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Chapter 14. Encryption and Security

14.1. Introduction

In a perfect world, encryption wouldn't be necessary. Nosy people would keep their eyes on their own data, and a credit card number floating around the Internet would attract no special attention. In so many ways, however, our world isn't perfect, so we need encryption.

Encryption scrambles data. Some data scrambling can't be unscrambled without unreasonable amounts of processing. This is called one-way encryption . Other encryption methods work in two directions: data is encrypted; then it's decrypted.

PHP supplies tools to encrypt and secure your data. Some tools, such as the crypt( ) and md5( ) functions, are part of PHP's base set of functions, and some are extensions that need to be explicitly included when PHP is compiled (e.g., mcrypt, mhash, and cURL).

The crypt( ) function does one-way DES encryption using the first eight characters of plaintext to calculate the ciphertext. You pass it the plaintext to encrypt (and a salt, which strengthens the encryption), and it returns the encrypted ciphertext. PHP generates a random salt if you don't supply one:

print crypt('shrimp','34');
34b/4qaoXmcoY

If the constant CRYPT_MD5 is set to 1, crypt( ) can do MD5 encryption. To tell PHP to use MD5 encryption, start the salt with $1$:

print crypt('shrimp','$1$seasalt!');
$1$seasalt!$C8bRD475BC3T4EvjjmR9I.

Recipe 14.5 discusses crypt( ). It is most widely used for encrypting passwords.

mcrypt is a more full-featured encryption library that offers different algorithms and encryption modes. Because it supports different kinds of encryption, mcrypt is especially helpful when you need to exchange encrypted data with other systems or with programs not written in PHP. mcrypt is discussed in detail in Recipe 14.8.

PHP gives you the tools to protect your data with robust encryption, but encryption is just part of the large and often complex security picture. Your encrypted data can be unlocked with a key, so protecting that key is very important. If your encryption keys are accessible to unauthorized users (because they're stored in a file accessible via your web server or because they're stored in a file accessible by other users in a shared hosting environment, for example), your data is at risk, no matter how airtight your chosen encryption algorithm is.

You need to determine how secure you want your data to be. Encrypting it is more secure but more complex. Simpler encoding hides your data from elementary prying eyes but offers less security. No encryption or security is absolute. Picking an appropriate security method means finding a place on the spectrum between convenience and protection. The more convenient (or computationally inexpensive) types of security generally provide less protection. Sometimes your goal isn't to protect data from prying eyes but to avoid the appearance of impropriety. Seeing a plaintext field in a form (or URL) named "Password" could be more disturbing to your users than the same data wrapped in Base64 encoding. Recipe 14.3 shows how to obscure data with Base64.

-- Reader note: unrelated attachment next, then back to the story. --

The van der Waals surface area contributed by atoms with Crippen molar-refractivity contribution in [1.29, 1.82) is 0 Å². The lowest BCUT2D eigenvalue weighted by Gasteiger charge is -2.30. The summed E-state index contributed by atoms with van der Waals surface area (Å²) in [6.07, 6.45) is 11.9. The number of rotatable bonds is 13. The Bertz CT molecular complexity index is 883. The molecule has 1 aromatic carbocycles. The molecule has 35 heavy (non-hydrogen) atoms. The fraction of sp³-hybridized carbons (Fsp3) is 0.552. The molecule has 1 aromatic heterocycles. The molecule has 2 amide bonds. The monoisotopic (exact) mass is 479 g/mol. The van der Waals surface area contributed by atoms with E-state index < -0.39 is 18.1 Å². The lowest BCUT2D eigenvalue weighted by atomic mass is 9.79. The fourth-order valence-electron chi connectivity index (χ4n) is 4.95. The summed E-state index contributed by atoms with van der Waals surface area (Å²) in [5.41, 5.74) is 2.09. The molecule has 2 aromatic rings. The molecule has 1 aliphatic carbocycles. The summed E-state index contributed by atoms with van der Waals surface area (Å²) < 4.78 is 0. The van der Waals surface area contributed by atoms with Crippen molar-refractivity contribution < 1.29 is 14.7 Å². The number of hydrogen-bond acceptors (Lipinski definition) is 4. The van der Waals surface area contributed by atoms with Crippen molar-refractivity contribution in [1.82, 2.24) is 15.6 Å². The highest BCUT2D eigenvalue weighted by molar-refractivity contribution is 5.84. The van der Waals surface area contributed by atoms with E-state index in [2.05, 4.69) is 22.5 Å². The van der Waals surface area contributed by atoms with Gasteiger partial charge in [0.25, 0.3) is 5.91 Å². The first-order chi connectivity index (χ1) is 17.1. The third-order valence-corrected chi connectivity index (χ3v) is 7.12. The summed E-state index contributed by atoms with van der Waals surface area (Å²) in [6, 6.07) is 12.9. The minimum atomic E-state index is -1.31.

Sensitive data needs to be protected not just on the server but also when it's traveling on the network between your server and your users. Data sent over regular HTTP is visible to anybody with access to the network at any point between your server and a user. Recipe 14.11 discusses how to layer HTTP over SSL to prevent network snoopers from peeping at data as it passes by.

There are plenty of nontechnical prerequisites to tight security. Assigning passwords that are a random jumble of letters, numbers, and punctuation does no good if those passwords are so hard to remember that users write them on sticky notes attached to their monitors. As we have already said, security is not an absolute, but a tradeoff between convenience and protection. As you use the recipes in this chapter to protect your data, decide what is an acceptable risk for your data versus the corresponding appropriate level of inconvenience that security introduces.[13]

[13]Practical Unix and Internet Security, by Simson Garfinkel and Gene Spafford (O'Reilly) offers some helpful and (not surprisingly) practical advice on how to think about the balancing act of risk management.



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